determined that Executive Order 13132, entitled ``Federalism'' (64 FR 
43255, August 10, 1999) and Executive Order 13175, entitled 
``Consultation and Coordination with Indian Tribal Governments'' (65 FR 
67249, November 9, 2000) do not apply to this action. In addition, this 
action does not impose any enforceable duty or contain any unfunded 
mandate as described under Title II of the Unfunded Mandates Reform Act 
(UMRA) (2 U.S.C. 1501 et seq.).
    This action does not involve any technical standards that would 
require Agency consideration of voluntary consensus standards pursuant 
to section 12(d) of the National Technology Transfer and Advancement 
Act (NTTAA) (15 U.S.C. 272 note).

VII. Congressional Review Act

    Pursuant to the Congressional Review Act (5 U.S.C. 801 et seq.), 
EPA will submit a report containing this rule and other required 
information to the U.S. Senate, the U.S. House of Representatives, and 
the Comptroller General of the United States prior to publication of 
the rule in the Federal Register. This action is not a ``major rule'' 
as defined by 5 U.S.C. 804(2).

List of Subjects in 40 CFR Part 180

    Environmental protection, Administrative practice and procedure, 
Agricultural commodities, Pesticides and pests, Reporting and 
recordkeeping requirements.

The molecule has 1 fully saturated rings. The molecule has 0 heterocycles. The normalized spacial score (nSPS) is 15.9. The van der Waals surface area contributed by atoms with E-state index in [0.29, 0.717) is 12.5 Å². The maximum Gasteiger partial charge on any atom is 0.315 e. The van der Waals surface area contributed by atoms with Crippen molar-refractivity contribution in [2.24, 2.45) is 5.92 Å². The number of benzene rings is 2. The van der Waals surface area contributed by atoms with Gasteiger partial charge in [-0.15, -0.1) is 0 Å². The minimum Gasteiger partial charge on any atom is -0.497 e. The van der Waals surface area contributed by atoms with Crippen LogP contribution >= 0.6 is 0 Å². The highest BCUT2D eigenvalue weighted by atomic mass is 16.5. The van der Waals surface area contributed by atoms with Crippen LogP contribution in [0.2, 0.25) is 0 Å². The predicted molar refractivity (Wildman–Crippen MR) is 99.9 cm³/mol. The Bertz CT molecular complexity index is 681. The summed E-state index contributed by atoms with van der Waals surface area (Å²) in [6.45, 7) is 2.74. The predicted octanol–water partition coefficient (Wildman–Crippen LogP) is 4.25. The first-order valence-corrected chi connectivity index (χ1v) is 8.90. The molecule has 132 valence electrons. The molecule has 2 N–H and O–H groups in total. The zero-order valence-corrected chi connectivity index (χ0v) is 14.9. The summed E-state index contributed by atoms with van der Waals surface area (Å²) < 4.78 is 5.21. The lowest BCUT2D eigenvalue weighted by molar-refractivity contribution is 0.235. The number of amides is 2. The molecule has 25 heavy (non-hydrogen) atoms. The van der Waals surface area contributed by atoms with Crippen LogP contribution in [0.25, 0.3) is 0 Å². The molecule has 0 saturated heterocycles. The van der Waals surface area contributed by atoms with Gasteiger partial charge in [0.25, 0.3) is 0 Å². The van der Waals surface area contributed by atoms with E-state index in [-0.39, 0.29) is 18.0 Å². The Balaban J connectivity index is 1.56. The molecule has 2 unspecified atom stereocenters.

Dated: December 18, 2017.
Michael Goodis,
Director, Registration Division, Office of Pesticide Programs.

    Therefore, 40 CFR chapter I is amended as follows:

PART 180--[AMENDED]

0
1. The authority citation for part 180 continues to read as follows:

    Authority:  21 U.S.C. 321(q), 346a and 371.


0
2. In Sec.  180.513, revise paragraph (a)(1) to read as follows:


Sec.  180.513   Chlorfenapyr; tolerances for residues.

    (a) General. (1) Tolerances are established for residues of 
chlorfenapyr, including its metabolites and degradates, in or on the 
commodities in the table below. Compliance with the tolerance levels 
specified below is to be determined by measuring only chlorfenapyr, 4-
bromo-2-(4-chlorophenyl)-1-(ethoxymethyl)-5-(trifluoromethyl)-1H-
pyrrole-3-carbonitrile, in or on the commodity.

------------------------------------------------------------------------
                                                               Parts per
                          Commodity                             million
------------------------------------------------------------------------
Tea, dried \1\..............................................          70
Vegetable, fruiting, group 8-10.............................         1.0
------------------------------------------------------------------------
\1\ There are no U.S. registrations for Tea, dried as of January 26,
  2018.

* * * * *
[FR Doc. 2018-01487 Filed 1-25-18; 8:45 am]
 BILLING CODE 6560-50-P